Kids & Money: Making Cents – Teaching kids about money
“Money doesn’t grow on trees,” we tell our kids. But do we help them understand where it comes from and what to do with it? Like most good habits, financial responsibility needs to be taught and modelled. How you handle money probably has a lot to do with what your parents did or didn’t show you. Here are our top tips for teaching kids about money of all ages.
Needs vs wants
In a world of instant everything, the idea of a treat is fading fast. But, it’s never too early to learn we can’t always have — or afford — everything we want. In fact, it’s one of the most important financial lessons you can teach your child. Use ‘wants’, such as new toys and junk food as a treat or a reward and explain in ways your child understands why you sometimes say “no.”
Give kids your coins at the end of the work week to put in a jar or money box and help them to count it once a month to see how much their stash has grown. When the jar is full, take them to the bank to deposit it in an account of their own. This is one of the simplest (and oldest) ways to teach kids about savings because it shows them first-hand how a little eventually adds up to a lot.
Earn and learn
While some families believe children should help out around the house for nothing and others think kids should get paid without lifting a finger, the fact is that pocket money teaches children about earning and budgeting — both necessary in adult life.
Set a consistent amount of money for certain tasks and be specific about what you want done. Your idea of a tidy room may differ to your child’s so show them what you mean by “clean.”
Game of life
Use Monopoly money to talk about the cost of living, spending and saving. Count up $5,000 – roughly an average gross monthly income. Start by taking out the income tax — about $1,200 (whoa!). Then pay for household bills, mortgage or rent, groceries and other necessities, all based on realistic amounts. Once all the expenses are covered, ask the kids what they think should happen with the remainder, so you can talk about saving and spending. Kids will be shocked by how much life actually costs.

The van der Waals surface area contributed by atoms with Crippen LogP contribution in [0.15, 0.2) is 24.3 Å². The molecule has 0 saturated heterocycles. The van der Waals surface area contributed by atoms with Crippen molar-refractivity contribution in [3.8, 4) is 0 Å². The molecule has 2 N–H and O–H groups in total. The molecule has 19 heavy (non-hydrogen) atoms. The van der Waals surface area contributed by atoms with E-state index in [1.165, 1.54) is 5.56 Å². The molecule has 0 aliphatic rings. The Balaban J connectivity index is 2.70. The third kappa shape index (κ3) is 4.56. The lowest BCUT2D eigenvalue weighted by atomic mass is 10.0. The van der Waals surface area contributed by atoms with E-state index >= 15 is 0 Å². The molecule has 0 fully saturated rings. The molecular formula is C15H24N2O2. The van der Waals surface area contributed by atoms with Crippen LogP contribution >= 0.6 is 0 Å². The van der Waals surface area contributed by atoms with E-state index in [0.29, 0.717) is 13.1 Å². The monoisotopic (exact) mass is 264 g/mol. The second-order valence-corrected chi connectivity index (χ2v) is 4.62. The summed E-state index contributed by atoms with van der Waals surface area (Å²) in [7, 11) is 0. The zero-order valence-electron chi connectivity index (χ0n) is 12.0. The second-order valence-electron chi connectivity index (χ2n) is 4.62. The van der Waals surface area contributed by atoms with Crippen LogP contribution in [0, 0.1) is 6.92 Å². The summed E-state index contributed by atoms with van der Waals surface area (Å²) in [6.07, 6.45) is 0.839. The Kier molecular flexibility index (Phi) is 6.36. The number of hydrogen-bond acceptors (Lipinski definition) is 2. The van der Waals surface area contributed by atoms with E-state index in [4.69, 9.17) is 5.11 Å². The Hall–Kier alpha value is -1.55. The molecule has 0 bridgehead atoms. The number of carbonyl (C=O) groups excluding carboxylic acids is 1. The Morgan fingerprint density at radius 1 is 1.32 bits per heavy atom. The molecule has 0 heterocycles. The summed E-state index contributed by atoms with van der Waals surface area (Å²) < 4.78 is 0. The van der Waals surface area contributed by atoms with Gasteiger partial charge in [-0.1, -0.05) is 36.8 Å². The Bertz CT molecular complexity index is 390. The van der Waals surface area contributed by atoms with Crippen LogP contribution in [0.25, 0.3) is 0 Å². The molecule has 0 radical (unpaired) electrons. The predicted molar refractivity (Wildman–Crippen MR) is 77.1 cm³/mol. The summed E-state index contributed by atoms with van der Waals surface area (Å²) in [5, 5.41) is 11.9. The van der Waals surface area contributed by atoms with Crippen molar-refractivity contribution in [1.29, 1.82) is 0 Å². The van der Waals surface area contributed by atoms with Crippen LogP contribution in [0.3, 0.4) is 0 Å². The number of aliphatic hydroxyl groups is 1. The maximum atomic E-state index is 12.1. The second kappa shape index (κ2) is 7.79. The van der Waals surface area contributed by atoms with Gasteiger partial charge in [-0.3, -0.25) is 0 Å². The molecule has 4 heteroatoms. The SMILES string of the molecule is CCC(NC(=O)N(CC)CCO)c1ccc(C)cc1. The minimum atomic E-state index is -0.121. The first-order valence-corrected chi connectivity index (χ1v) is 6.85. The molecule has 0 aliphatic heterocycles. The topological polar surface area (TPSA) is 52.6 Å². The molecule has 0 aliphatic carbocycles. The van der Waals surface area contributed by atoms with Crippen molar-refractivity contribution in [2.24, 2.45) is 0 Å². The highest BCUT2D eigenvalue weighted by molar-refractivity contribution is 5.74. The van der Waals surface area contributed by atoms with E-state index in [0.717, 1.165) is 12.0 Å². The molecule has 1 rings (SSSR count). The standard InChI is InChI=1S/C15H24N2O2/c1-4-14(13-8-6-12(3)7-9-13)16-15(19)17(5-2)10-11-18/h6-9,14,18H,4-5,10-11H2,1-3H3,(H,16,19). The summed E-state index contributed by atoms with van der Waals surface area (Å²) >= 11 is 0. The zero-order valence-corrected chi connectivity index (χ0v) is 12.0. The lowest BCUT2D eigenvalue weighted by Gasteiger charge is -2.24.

Texting and tunes
Pester power cranks up a notch with teenagers, especially when it comes to mobile phones. The smartest move is a pre-paid account, which keeps a lid on costs while teaching kids restraint. Get them to research the best deal and then discuss the fairest way to pay for it. Mobile phones are as valuable as oxygen for teens so parents have an excellent bargaining chip.
Freedom of choice
This is a good age to give your child a taste of financial freedom. Take your child to the bank and get an ATM card attached to a zero-fee account so they can access at least some of their savings. You may prefer to only give them the card during school holidays or when they travel with sport or school. Start off with access to smaller amounts (no more than $50-$100) and encourage your kids to talk about the sorts of things they buy. You should also share your own examples of having to decide between saving and spending.
If your kids have a job — part or full time — offer to set aside some of their pay for savings. Young people with a strong savings ethic may not need support, but having access to real money is likely to prove too exciting for most. Agree on an appropriate amount and get a direct-debit to a savings account set up with their regular pay. They might begrudge it at first, but they are likely to thank you when they see a growing bounty after several months of saving.
Your child’s first big financial responsibility is likely to come with four wheels. Whether you buy their first car, ask them to save up or share the load, it’s important to work out ahead of time the running costs, including fuel, insurance, registration and maintenance, and who is going to pay for what. You should also explain the enormous legal and financial implications of not paying for insurance and registration.
Under 25s can save on insurance by being included on their parents’ cover but be aware a steep young-driver excess (usually $2,000 or more) applies if they cause a collision.
If you set up a direct debit from their pay (above) the funds could go towards car costs.
Parents can also lend a helping hand by borrowing against their mortgage for their child’s first car to help reduce repayments and secure a newer, safer car.
Whatever option you choose, remember this is another opportunity to teach your kids financial responsibility and independence, which will be worth more than the thrill of a brand new car in the long run.